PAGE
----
It happened. A self-driving car has killed a pedestrian. Skeptics are calling for development to end.
According to reporting from ABC News, Elaine Herzberg was struck by an Uber autonomous SUV as she attempted to cross Mill Avenue on Sunday evening in Tempe, Ariz., just outside of Phoenix. She later died from her injuries.
The terrible news feeds into public fears. But it will not stop the development of self-driving cars.
Most people now carry computers in their pockets that are far more powerful than the one that put a man on the moon. It’s easy to take them for granted, since they are so ubiquitous.
On the other hand, self-driving cars have emotive value. They are the computer-driven future we were promised in “The Jetsons” way back in the 1960s. They represent humans accomplishing something that should not be possible.
That value shows no signs of corroding. That’s because the future, in this respect, has not arrived yet. And in all honesty, they are not coming to the masses anytime soon.
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Initially, only very expensive cars will get fully self-driving packages. Most cars will get a watered-down version. Cars will self-steer and brake to avoid accidents. They will have better cruise control. They will take over when we are distracted. It will make them much safer, cheaper to insure and more pleasurable to drive.
Development of fully autonomous technology is about the future of mobility. Uber, Alphabet (GOOGL), Baidu (BIDU) and even Apple (AAPL) want a piece of the operating system of mechanized movement. It is foundational, and important. It is also likely to be a business far larger than simply selling cars.
In The Rise of Mobility as a Service, Deloitte, the global consulting firm, predicts this trend will change the way people move around. It will create a valuable new ecosystem — one that consists of car and bicycle sharing, taxi service, mass transit, digital payment systems and smart cities.
It is a multitrillion-dollar opportunity already set in motion. It begins with self-driving cars.
The Tempe incident is a setback. According to witnesses, Uber’s Volvo SUV didn’t even slow down as it hit Herzberg even though a human engineer was in the driver’s seat, and the vehicle is equipped with state-of-the-art LiDAR, an advanced radar system that uses light detection and ranging to detect objects.
On Monday, Tempe police chief Sylvia Moir told the San Francisco Chronicle that an early probe of the accident showed no fault by Uber. Moir explained that Herzberg emerged abruptly from shadows behind a dimly lit center median. She then pushed a bicycle laden with plastic bags into oncoming traffic.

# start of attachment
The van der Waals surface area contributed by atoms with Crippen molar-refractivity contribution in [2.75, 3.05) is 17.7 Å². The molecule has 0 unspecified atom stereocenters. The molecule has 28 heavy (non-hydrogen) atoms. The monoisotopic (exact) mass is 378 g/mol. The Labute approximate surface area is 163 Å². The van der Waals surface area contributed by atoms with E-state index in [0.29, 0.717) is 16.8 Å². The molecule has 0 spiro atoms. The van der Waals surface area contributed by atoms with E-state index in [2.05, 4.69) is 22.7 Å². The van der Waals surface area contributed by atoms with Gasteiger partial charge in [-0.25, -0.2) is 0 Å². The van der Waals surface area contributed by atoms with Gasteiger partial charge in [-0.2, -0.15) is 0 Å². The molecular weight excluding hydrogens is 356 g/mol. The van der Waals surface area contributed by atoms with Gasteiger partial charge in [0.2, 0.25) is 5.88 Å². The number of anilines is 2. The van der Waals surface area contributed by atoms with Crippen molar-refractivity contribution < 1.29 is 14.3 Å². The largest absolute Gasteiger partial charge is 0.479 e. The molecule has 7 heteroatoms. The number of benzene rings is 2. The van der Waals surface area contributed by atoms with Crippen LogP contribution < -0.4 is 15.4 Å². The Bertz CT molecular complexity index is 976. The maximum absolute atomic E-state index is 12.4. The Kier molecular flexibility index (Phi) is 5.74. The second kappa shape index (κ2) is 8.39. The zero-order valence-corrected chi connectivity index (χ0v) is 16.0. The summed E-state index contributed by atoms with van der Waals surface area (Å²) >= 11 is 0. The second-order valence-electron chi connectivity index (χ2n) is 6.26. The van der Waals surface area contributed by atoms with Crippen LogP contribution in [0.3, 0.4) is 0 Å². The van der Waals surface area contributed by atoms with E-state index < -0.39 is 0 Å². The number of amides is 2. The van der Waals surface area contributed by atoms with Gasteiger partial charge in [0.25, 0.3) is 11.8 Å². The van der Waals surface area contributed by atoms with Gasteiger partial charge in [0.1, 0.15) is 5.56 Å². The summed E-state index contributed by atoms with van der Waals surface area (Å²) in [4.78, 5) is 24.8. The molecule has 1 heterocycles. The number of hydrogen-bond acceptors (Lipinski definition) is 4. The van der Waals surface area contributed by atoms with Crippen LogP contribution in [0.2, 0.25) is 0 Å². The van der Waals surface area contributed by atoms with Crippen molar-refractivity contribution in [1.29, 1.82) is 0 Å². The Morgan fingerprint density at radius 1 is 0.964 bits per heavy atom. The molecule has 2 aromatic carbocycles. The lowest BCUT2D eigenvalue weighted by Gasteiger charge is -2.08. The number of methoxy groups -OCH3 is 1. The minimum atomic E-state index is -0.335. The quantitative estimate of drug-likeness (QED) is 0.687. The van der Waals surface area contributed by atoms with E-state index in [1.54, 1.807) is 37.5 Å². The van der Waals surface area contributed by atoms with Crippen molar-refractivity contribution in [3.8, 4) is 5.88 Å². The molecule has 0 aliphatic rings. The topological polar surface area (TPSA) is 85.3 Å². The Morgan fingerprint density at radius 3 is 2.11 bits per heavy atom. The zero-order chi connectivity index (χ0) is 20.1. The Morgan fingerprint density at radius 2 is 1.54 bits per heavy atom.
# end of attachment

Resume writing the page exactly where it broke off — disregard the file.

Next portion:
“It’s very clear it would have been difficult to avoid this collision in any kind of mode,” Moir said.
However, the sole reason Uber’s tricked-out Volvos have LiDAR is to see, and make sense of obstacles that are poorly lit. Avoiding the accident might have been impossible. But the vehicle should have automatically slowed down upon detection.
The promise of self-driving cars is not that they can perform as well as humans. To gain public confidence, they must be much safer than a human driver.
In 2015, Elon Musk, the co-founder of Tesla (TSLA), suggested safe, fully autonomous cars would eventually lead the National Highway Traffic Safety Administration to ban human drivers.
Forget that this is a strange comment coming from a chief executive of a car company. Musk’s point was that autonomous cars will become so safe that riders would fear human drivers.
Months later, Google said its program had only 13 minor fender benders despite logging 1.8 million miles of autonomous driving since 2009. During that time, the autonomous vehicle was not deemed at fault for a single incident.
In contrast, the NHTSA Motor Vehicle Crash Overview reported 6.3 million traffic accidents in 2015, an increase of 3.8% over the previous year. The number of fatalities was 35,092, a 7.2% increase, and the fastest rise since 1965.
The data does not lie. Humans are terrible drivers. And they are getting worse.
In 2017, the NHTSA began advocating for greater automation, and the removal of “unnecessary” barriers to self-driving vehicles. The experts argue more technology will save lives.
And that means any furor over the Tempe incident will likely be very short-lived. Government agencies and big businesses are lobbying for more automation, faster.
The best way to play this trend is still Nvidia (NVDA). The semiconductor company bet big on deep learning in 2010. Its form of embedded artificial intelligence is cornering the market for the first batch of self-driving solutions, due to reach high-end vehicles next year.
The Santa Clara company reports it has working relationships with 320 automakers, tier-1 suppliers, developers and researchers.
In 2017, Nvidia partnered with Bosch, the world’s largest auto parts company. The goal is to eventually bring the same cutting-edge technology to the larger market.
Pullbacks in Nvidia due to news events like the Tempe crash are a buying opportunity. My subscribers are sitting on a nice 277% gain in this name, and there’s plenty more upside to come. Not just for this company, but for others that become a major part of this valuable ecosystem. To get opportunities like these delivered to your inbox each week, click here.
Jon D. Markman